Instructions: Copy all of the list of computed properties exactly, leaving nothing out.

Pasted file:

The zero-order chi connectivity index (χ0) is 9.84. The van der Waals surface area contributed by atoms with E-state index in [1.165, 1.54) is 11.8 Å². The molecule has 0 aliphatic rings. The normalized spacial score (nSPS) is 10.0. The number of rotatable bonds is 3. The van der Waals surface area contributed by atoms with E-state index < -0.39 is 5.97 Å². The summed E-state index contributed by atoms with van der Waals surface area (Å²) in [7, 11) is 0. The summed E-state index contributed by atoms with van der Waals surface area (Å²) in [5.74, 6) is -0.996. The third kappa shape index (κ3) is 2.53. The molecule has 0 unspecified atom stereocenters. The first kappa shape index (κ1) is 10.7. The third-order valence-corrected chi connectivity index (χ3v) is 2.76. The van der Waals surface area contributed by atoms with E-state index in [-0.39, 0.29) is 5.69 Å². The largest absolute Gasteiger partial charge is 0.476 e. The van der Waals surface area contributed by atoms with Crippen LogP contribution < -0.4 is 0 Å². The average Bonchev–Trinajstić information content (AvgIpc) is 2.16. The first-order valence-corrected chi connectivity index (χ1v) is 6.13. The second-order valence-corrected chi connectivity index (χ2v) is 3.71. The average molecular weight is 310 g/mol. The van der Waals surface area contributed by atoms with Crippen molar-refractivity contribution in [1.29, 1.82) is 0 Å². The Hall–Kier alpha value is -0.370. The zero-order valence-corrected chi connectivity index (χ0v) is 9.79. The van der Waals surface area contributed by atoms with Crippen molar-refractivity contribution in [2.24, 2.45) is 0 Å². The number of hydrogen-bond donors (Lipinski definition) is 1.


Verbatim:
The zero-order chi connectivity index (χ0) is 9.84. The van der Waals surface area contributed by atoms with E-state index in [1.165, 1.54) is 11.8 Å². The molecule has 0 aliphatic rings. The normalized spacial score (nSPS) is 10.0. The number of rotatable bonds is 3. The van der Waals surface area contributed by atoms with E-state index < -0.39 is 5.97 Å². The summed E-state index contributed by atoms with van der Waals surface area (Å²) in [7, 11) is 0. The summed E-state index contributed by atoms with van der Waals surface area (Å²) in [5.74, 6) is -0.996. The third kappa shape index (κ3) is 2.53. The molecule has 0 unspecified atom stereocenters. The first kappa shape index (κ1) is 10.7. The third-order valence-corrected chi connectivity index (χ3v) is 2.76. The van der Waals surface area contributed by atoms with E-state index in [-0.39, 0.29) is 5.69 Å². The largest absolute Gasteiger partial charge is 0.476 e. The van der Waals surface area contributed by atoms with Crippen LogP contribution < -0.4 is 0 Å². The average Bonchev–Trinajstić information content (AvgIpc) is 2.16. The first-order valence-corrected chi connectivity index (χ1v) is 6.13. The second-order valence-corrected chi connectivity index (χ2v) is 3.71. The average molecular weight is 310 g/mol. The van der Waals surface area contributed by atoms with Crippen molar-refractivity contribution in [1.29, 1.82) is 0 Å². The Hall–Kier alpha value is -0.370. The zero-order valence-corrected chi connectivity index (χ0v) is 9.79. The van der Waals surface area contributed by atoms with Crippen molar-refractivity contribution in [2.24, 2.45) is 0 Å². The number of hydrogen-bond donors (Lipinski definition) is 1.